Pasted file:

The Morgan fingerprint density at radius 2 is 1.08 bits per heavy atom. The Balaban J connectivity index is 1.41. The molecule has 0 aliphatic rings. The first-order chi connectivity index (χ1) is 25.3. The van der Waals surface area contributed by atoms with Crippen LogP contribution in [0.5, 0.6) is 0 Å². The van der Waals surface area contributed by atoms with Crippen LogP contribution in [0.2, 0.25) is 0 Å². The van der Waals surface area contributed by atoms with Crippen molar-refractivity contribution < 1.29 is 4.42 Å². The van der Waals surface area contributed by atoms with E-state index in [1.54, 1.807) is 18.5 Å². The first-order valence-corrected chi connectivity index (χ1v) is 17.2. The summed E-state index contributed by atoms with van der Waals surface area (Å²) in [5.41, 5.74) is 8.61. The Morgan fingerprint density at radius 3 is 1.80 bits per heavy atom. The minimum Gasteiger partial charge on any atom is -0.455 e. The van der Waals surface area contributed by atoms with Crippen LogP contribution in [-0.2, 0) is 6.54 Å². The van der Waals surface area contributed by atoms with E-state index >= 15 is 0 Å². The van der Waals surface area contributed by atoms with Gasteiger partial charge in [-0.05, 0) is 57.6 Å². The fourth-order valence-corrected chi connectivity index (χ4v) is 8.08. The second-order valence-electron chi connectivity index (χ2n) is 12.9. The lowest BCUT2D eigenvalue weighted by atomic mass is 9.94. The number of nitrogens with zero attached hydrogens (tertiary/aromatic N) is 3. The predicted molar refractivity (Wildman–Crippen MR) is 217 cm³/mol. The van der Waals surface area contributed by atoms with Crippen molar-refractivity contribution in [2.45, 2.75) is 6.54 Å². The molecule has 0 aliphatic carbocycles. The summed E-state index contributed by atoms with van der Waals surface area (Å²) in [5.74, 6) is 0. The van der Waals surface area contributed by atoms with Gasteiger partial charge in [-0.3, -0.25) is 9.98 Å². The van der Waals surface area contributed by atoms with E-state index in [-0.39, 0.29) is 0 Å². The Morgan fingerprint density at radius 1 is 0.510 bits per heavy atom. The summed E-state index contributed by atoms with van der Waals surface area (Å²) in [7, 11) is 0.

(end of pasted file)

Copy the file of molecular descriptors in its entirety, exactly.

The Morgan fingerprint density at radius 2 is 1.08 bits per heavy atom. The Balaban J connectivity index is 1.41. The molecule has 0 aliphatic rings. The first-order chi connectivity index (χ1) is 25.3. The van der Waals surface area contributed by atoms with Crippen LogP contribution in [0.5, 0.6) is 0 Å². The van der Waals surface area contributed by atoms with Crippen LogP contribution in [0.2, 0.25) is 0 Å². The van der Waals surface area contributed by atoms with Crippen molar-refractivity contribution < 1.29 is 4.42 Å². The van der Waals surface area contributed by atoms with E-state index in [1.54, 1.807) is 18.5 Å². The first-order valence-corrected chi connectivity index (χ1v) is 17.2. The summed E-state index contributed by atoms with van der Waals surface area (Å²) in [5.41, 5.74) is 8.61. The Morgan fingerprint density at radius 3 is 1.80 bits per heavy atom. The minimum Gasteiger partial charge on any atom is -0.455 e. The van der Waals surface area contributed by atoms with Crippen LogP contribution in [-0.2, 0) is 6.54 Å². The van der Waals surface area contributed by atoms with E-state index >= 15 is 0 Å². The van der Waals surface area contributed by atoms with Gasteiger partial charge in [-0.05, 0) is 57.6 Å². The fourth-order valence-corrected chi connectivity index (χ4v) is 8.08. The second-order valence-electron chi connectivity index (χ2n) is 12.9. The lowest BCUT2D eigenvalue weighted by atomic mass is 9.94. The number of nitrogens with zero attached hydrogens (tertiary/aromatic N) is 3. The predicted molar refractivity (Wildman–Crippen MR) is 217 cm³/mol. The van der Waals surface area contributed by atoms with Crippen molar-refractivity contribution in [2.45, 2.75) is 6.54 Å². The molecule has 0 aliphatic carbocycles. The summed E-state index contributed by atoms with van der Waals surface area (Å²) in [5.74, 6) is 0. The van der Waals surface area contributed by atoms with Gasteiger partial charge in [-0.3, -0.25) is 9.98 Å². The van der Waals surface area contributed by atoms with E-state index in [-0.39, 0.29) is 0 Å². The Morgan fingerprint density at radius 1 is 0.510 bits per heavy atom. The summed E-state index contributed by atoms with van der Waals surface area (Å²) in [7, 11) is 0.